Two worlds.  They exist side-by-side.  But they’re worlds apart. Touching shoulders with each other.  As different as night is from day.  Neighbors.  But not friendly neighbors.  Distant cousins who have never met.  Who don’t want to meet.

I come from the 2nd world.  The really dark one.

In my house, on the side of the street where I grew up, there was a lot of yelling, hitting, anger, pain and rejection.  There were so many expectations, I couldn’t keep up with them.  Fix my parent’s life.  Fix my parents.  Make all A’s.  Be popular.  Be silent.  Don’t cause trouble.  Have blonde hair.  Be cute and petite.  Don’t be a bother.  Don’t ask for anything.  Don’t need.  Do the dishes.  And homework.  Keep the secrets.  The many secrets our house held.  The secrets the curtains cloaked, shielded and guarded.  Don’t tell.  Don’t call attention to yourself.  Act normal.  Do what you’re told.  Make everyone happy.  Make everyone feel better.  Make the hard stuff go away.  Solve all my mother’s problems.  Be her confidant.  Affirm her.  Take care of my little brother.  Shut up.  Smile.  Don’t ask questions.  Don’t stir anything up.

An endless list.  Nothing was ever removed from the list.  Much was added…often daily.  Much was expected without being spoken or defined.

In my world, the world where love wasn’t, acceptance was never achieved.  If I made all A’s, I should have made A+’s.  If I got all the housework done and done well, it was never good enough.  I was  always at fault and deficient.  Because I was defective.  I was a failure.  Flaws could easily be thrown in my face.  And of course, I couldn’t solve their problems, fix their lives or make them feel better.  Nor could I make the darkness go away.  Instead, the darkness swallowed me whole.  And refused to spit me out.

I was fat, ash blonde and getting darker by the minute.  I wasn’t popular or petite.  I didn’t have answers.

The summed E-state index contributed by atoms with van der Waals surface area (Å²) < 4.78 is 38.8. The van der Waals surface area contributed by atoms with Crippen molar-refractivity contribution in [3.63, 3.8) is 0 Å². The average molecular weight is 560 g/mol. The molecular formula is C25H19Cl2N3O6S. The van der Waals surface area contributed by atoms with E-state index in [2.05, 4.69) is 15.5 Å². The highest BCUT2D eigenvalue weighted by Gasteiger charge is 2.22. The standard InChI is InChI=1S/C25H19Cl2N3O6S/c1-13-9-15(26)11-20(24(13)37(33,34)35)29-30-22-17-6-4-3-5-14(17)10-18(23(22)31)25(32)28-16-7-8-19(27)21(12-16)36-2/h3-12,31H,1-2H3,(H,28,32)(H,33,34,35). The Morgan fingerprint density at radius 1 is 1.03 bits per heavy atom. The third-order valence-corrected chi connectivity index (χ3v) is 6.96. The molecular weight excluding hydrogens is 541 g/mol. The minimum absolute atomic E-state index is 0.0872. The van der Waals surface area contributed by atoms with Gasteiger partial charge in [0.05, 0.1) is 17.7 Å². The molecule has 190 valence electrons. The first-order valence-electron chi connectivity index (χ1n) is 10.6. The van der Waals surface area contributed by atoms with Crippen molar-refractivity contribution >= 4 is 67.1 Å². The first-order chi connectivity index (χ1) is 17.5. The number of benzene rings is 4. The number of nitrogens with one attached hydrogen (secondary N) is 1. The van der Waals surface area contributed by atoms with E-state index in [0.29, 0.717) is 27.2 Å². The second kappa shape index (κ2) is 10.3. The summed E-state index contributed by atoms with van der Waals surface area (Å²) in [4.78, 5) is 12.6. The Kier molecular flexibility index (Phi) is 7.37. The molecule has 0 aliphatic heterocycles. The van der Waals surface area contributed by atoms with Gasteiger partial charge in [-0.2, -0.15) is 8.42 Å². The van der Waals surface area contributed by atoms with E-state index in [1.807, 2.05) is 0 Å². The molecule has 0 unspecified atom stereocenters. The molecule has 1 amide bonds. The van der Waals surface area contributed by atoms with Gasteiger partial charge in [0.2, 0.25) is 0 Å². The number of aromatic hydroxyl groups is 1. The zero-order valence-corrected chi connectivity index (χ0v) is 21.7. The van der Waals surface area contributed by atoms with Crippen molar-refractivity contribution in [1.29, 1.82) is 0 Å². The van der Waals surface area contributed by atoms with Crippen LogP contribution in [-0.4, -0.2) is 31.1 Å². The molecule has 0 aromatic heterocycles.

I saw the kids who came from and lived in the other world.  I saw them daily at school.  They were foreign to me.  I couldn’t begin to imagine all of the ways in which we were different, but we were very, very different.  They were better.  I was inferior.  I was worthless.

They laughed without restraint.  They had confidence.  A voice.  They mattered.  They were special.  Wanted.  Worth caring for.

I was not.

I did keep the secrets.  That’s one thing I did extremely well.  One area where I exceeded expectations.  The people from the other world never suspected what I endured behind the closed and locked doors of my parent’s house.

Abuse.  Constant.  Abuse.

Where there is abuse, love is absent.  And there was always abuse.  There wasn’t much, if any, love.

They told me they loved me.  Then hit me.  Slapped me.  Knocked me down.

They told me they loved me.  Then demeaned and used me.

They told me they loved me.  Then rejected me.

They told me they loved me.  Then ignored me.

They told me they loved me.  Then neglected me.

They told me they loved me.  Then my loving father sexually abused me.  Raped me.

They told me they loved me.  Then detailed all the many different ways I disappointed them.  How I let them down.

In my world, winning was no more of an option than was being loved.

Two worlds.  Worlds apart.  Vastly different.  Day and night.

My world lacked air.  Warmth.  Light.  The laughter that existed was forced, guarded, cautious.  Required.  No belly laughs.  No joy.  Not even a little sliver of happiness.

Lots of caution.  Silence.  Darkness.  Cold.  Anger.  Disappointment.  Fear.  Anguish.  No one to turn to and no safe harbor.  Danger lurked.  Lunged.  Ripped me to pieces with razor sharp claws.

There was no escape.

I endured.  Survived.

When I left home at the age of 17, I tried to leave that shadow world behind.  But growing up there had damaged me on a cellular level.  There was no leaving it.  I left the slaps, but not the rejection.  I left the sexual abuse, but not the lack of love.  I left the darkness, but the darkness grew inside of me.  It stunted me.  Left me broken and empty.

Two worlds.  I drew the low card.  The short straw.  I came from the wrong one.  I could see the other world, but I couldn’t touch it.  It is and has remained forever out of my reach.

Two worlds.

One where love is.

One where love is not.

My world is the one where love is not.

Carpenter

I am a carpenter.  It is my hobby.  My creative outlet.  How I express myself.  Building something out of nothing.  It is the way I survive.